Becoming a more sustainable city means many different things, depending on which city and country you’re talking about. In Tirana, Albania, a city that has seen rapid development since the early 1990s, there’s a clear need for a green reboot. Traffic congestion and pollution, poor air quality, flood resilience, urban heat, low green space per capita, and the effects of urban sprawl have come to challenge life in the capital.
In a bold and forward-looking move, the Mayor of Tirana, Erion Veliaj, working with Stefano Boeri Architects, has put forward a new green, orbital forest as a solution to these issues. The forest - a proposed ring around the urban perimeter of the city with a mix of forests, shrubland, agricultural land and recreational areas – is a nature-based solution that is intended to put a brake on urban sprawl, reconnect the citizens with nature, clean the air, address urban heat effects, and is just one part of a wider plan for the city’s future.
Greening our city is a clear priority. As recently as five years ago, Tirana had zero playgrounds. We examined unused spaces across the city, listening to parents, children, teachers, to understand what was needed and where. Today, we have 70 playgrounds. ” Anuela Ristani, Deputy Mayor, City of Tirana
Making the case for a forest
Arup is supporting Tirana to build both the economic and technical case for the Tirana Orbital Forest, bringing landscape architects, ecologists, climate change specialists and economists together to assess the whole value case for our clients: Tirana and the European Bank of Reconstruction and Development (EBRD), which is considering a loan to support the project. Arup’s work includes quantifying the wider environmental and economic benefits that the forest will bring such as improved resilience to floods, human health benefits from improved air quality to increased local economic activity and tax revenues stimulated by the provision of new recreational facilities.
The project is a follow-on investment from Tirana’s Green City Action Plan (GCAP), developed through the city’s participation in the EBRD Green Cities programme. Tirana was one of the first cities to join the programme, with Arup selected as the experts to help the city develop their GCAP. The GCAP identified the Orbital Forest as a critical investment for Tirana to address its challenges relating to climate resilience, mitigation, urban sprawl and access to green space.
Arup has developed an approach for quantifying the Orbital Forest’s benefits at scale supported by machine-learning tools that help establish the feasibility and commercial viability of such major green infrastructure projects. Our Land Use Machine Learning tool can carry out detailed classifications of nature and land uses from satellite images. It is so powerful it can distinguish between a tree nursery and a forest. Digital tools like this are enabling us to make investments in nature more practical and credible to funders and clients alike.
Planting the infrastructure
Tirana Orbital Forest is an important milestone in the EBRD’s mission to support investments in nature-based solutions. The Bank recognises the economic benefits green infrastructure can have in comparison to traditional, grey interventions. As a part of EBRD Green Cities, and as acknowledgement of these benefits, the project will receive support from the Green Climate Fund’s concessional resources made available to Green Cities like Tirana. It’s a remarkable development, one that demonstrates how the EBRD supported GCAPs can translate into implementing green infrastructure at scale.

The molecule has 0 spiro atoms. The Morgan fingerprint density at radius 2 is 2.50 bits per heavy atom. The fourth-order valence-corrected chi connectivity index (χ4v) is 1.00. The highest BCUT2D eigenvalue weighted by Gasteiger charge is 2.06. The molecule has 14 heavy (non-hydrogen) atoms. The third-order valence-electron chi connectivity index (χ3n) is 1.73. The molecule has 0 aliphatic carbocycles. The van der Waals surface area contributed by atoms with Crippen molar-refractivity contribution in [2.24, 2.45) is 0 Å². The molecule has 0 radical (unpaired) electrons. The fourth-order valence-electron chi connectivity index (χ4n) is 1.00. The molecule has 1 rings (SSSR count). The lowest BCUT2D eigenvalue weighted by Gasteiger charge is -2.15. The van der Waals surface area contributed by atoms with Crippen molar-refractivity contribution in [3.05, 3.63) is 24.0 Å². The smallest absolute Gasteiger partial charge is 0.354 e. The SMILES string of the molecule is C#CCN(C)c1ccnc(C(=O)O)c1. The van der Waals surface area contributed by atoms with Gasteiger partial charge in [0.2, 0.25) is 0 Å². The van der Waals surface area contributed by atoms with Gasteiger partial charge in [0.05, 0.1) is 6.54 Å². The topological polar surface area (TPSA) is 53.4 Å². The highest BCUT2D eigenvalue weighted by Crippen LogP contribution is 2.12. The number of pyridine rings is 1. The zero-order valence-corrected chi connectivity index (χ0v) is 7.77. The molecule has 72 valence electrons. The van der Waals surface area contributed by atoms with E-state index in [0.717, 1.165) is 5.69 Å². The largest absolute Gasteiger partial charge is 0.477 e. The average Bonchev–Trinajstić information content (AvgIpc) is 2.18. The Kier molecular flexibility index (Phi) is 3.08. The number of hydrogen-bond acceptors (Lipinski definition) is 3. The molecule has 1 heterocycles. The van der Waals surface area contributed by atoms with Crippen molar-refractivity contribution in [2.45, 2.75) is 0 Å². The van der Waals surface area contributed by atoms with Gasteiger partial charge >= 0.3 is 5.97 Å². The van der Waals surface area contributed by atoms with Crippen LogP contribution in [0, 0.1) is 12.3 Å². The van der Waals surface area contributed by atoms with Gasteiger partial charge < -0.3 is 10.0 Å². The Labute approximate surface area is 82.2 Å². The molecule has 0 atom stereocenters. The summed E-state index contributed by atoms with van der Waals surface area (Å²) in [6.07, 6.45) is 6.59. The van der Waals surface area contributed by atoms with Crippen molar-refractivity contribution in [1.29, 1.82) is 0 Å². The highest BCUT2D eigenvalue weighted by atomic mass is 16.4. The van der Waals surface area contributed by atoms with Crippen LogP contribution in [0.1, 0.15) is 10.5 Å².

Our work to date has been to assess the benefits of different forest options and scenarios the city could adopt. Our approach centres around four key principles: to protect existing landscapes, connect people and ecology to and through the Orbital Forest, restore degraded landscapes and habitats, and provide places for people.
Prioritising nature-based solutions and ‘green infrastructure’
We believe that the Tirana Orbital Forest could be the poster project that makes the wider financial case for green infrastructure, bringing vital new funding and investment sources to this nature-based approach. This is important, because as the world attempts to develop climate change adaptation measures, it’s vital to avoid overreliance on traditional grey infrastructure for issues like flooding. Further, the emissions involved in building more physical barriers mean we would simply be compounding the problem of climate change. Nature-based solutions offer so many different benefits, from storm water mitigation, to improved air quality, promoting biodiversity, and reducing the urban heat island effect. Greenery has a powerfully positive effect on quality of life for people too and adds in this way to the resilience of a city and its people.
As a project, Tirana Orbital Forest is still at an early, but exciting stage. We plan to shape the project’s future phases and are keen to share what we learn with other cities that are ready to embrace green infrastructure.
Nature based solutions like the Tirana Orbital Forest are effective climate measures that address both global and local environmental challenges. We hope that this project can set an important precedent for EBRD and other financial institutions to demonstrate the economic incentives of such investments, and will spur further investment in this space. ” Dr. Nigel Jollands, co-lead of EBRD Green Cities
Sustainable development advisory
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